I am in Murcia, Spain for Christmas. What could be more appropriate than presenting a regional speciality, sweet monastrell wine. Bodegas Olivares has long since been my favourite among the producers of this type. Nowadays there are more serious contenders, but Olivares still stands tall.
Hoya de Santa Ana is a sub-zone of Jumilla, situated in the north-western corner. It has the highest elevation in the DO. Thus the warm days are complemented with temperatures considerably cooler than the rest of the wine area.
For this wine they use the oldest vines of the estate, ungrafted (‘pie franco’ in Spanish). They let the grapes hang on the vine until late autumn. Once the grapes begin to turn into raisins, they reach a great richness, but given the cool nights a certain freshness is still achieved. Around 5-6 years per decade they consider the conditions to be good enough to release this dessert wine.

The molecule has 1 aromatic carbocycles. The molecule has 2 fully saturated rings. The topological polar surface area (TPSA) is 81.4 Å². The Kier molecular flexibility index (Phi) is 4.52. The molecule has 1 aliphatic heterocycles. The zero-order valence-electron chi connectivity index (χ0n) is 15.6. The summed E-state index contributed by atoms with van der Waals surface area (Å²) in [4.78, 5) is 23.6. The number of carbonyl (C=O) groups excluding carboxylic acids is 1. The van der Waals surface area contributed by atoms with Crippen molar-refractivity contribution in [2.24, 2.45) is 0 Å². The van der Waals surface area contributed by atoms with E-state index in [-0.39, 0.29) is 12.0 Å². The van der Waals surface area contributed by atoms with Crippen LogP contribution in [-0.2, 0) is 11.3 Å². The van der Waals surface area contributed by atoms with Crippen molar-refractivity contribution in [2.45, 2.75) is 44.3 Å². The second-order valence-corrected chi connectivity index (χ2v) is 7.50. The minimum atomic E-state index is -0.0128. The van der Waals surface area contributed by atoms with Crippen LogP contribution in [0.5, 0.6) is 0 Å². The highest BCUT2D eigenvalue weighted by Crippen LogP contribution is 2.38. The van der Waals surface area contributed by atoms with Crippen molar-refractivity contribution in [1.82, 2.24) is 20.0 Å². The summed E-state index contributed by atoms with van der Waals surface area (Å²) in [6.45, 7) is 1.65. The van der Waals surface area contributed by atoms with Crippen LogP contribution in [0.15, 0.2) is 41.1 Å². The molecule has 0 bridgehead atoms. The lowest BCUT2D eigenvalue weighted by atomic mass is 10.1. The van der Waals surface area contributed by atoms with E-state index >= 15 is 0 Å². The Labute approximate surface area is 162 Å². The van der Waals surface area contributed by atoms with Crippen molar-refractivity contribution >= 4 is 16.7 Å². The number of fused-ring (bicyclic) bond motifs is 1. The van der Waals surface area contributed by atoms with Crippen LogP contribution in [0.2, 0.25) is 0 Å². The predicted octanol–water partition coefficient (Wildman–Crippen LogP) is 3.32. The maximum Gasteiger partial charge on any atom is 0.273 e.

Partial fermentation is employed, and more than 30 days of maceration with skins. Wood ageing? Zero.
The resulting alcohol is16%. It’s not overtly sweet, at a sugar content 200 gr/l. For those interested in volatile acidity it’s 0,20 gr/l.
Olivares Monastrell Dulce 2016 (Bod. Olivares)
Dark red, brownish hint. Complex aroma of blackberry, plums, and dried fruits (dates, figs), a bit raisiny. Concentrated taste with good acidity, some structure and great persistence. Sweet, but not overdone, and relatively speaking, also fresh.
Food: Many desserts, especially when made with chocolate, with blue and aged cheeses. We had it with the local turrón, a sweet contain almonds and honey.